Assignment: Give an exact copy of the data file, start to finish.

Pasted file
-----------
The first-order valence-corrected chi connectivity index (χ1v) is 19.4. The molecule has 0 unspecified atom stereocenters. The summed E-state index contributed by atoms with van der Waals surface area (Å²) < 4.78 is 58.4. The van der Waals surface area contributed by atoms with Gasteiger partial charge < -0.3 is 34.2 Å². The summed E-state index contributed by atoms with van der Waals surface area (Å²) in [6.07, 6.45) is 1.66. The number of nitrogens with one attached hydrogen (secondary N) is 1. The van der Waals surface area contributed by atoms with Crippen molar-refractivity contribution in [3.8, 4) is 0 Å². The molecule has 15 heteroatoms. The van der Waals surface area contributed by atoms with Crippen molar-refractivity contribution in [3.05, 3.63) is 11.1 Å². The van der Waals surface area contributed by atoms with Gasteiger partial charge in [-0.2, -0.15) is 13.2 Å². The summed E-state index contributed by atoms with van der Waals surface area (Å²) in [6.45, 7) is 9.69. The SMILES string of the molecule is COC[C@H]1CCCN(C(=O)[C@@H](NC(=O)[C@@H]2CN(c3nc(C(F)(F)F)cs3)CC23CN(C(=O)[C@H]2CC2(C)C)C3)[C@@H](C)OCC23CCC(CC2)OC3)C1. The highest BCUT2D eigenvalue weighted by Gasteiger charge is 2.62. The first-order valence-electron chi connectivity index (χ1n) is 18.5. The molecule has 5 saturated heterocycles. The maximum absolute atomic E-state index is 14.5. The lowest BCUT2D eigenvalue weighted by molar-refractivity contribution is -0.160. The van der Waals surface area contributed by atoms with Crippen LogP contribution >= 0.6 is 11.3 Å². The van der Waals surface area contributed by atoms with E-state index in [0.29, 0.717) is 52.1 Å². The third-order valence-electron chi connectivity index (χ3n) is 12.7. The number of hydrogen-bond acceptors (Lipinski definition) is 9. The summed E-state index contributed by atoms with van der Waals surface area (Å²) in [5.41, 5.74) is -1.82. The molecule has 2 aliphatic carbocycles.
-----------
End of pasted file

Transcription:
The first-order valence-corrected chi connectivity index (χ1v) is 19.4. The molecule has 0 unspecified atom stereocenters. The summed E-state index contributed by atoms with van der Waals surface area (Å²) < 4.78 is 58.4. The van der Waals surface area contributed by atoms with Gasteiger partial charge < -0.3 is 34.2 Å². The summed E-state index contributed by atoms with van der Waals surface area (Å²) in [6.07, 6.45) is 1.66. The number of nitrogens with one attached hydrogen (secondary N) is 1. The van der Waals surface area contributed by atoms with Crippen molar-refractivity contribution in [3.8, 4) is 0 Å². The molecule has 15 heteroatoms. The van der Waals surface area contributed by atoms with Crippen molar-refractivity contribution in [3.05, 3.63) is 11.1 Å². The van der Waals surface area contributed by atoms with Gasteiger partial charge in [-0.2, -0.15) is 13.2 Å². The summed E-state index contributed by atoms with van der Waals surface area (Å²) in [6.45, 7) is 9.69. The SMILES string of the molecule is COC[C@H]1CCCN(C(=O)[C@@H](NC(=O)[C@@H]2CN(c3nc(C(F)(F)F)cs3)CC23CN(C(=O)[C@H]2CC2(C)C)C3)[C@@H](C)OCC23CCC(CC2)OC3)C1. The highest BCUT2D eigenvalue weighted by Gasteiger charge is 2.62. The first-order valence-electron chi connectivity index (χ1n) is 18.5. The molecule has 5 saturated heterocycles. The maximum absolute atomic E-state index is 14.5. The lowest BCUT2D eigenvalue weighted by molar-refractivity contribution is -0.160. The van der Waals surface area contributed by atoms with Crippen LogP contribution >= 0.6 is 11.3 Å². The van der Waals surface area contributed by atoms with E-state index in [0.29, 0.717) is 52.1 Å². The third-order valence-electron chi connectivity index (χ3n) is 12.7. The number of hydrogen-bond acceptors (Lipinski definition) is 9. The summed E-state index contributed by atoms with van der Waals surface area (Å²) in [5.41, 5.74) is -1.82. The molecule has 2 aliphatic carbocycles.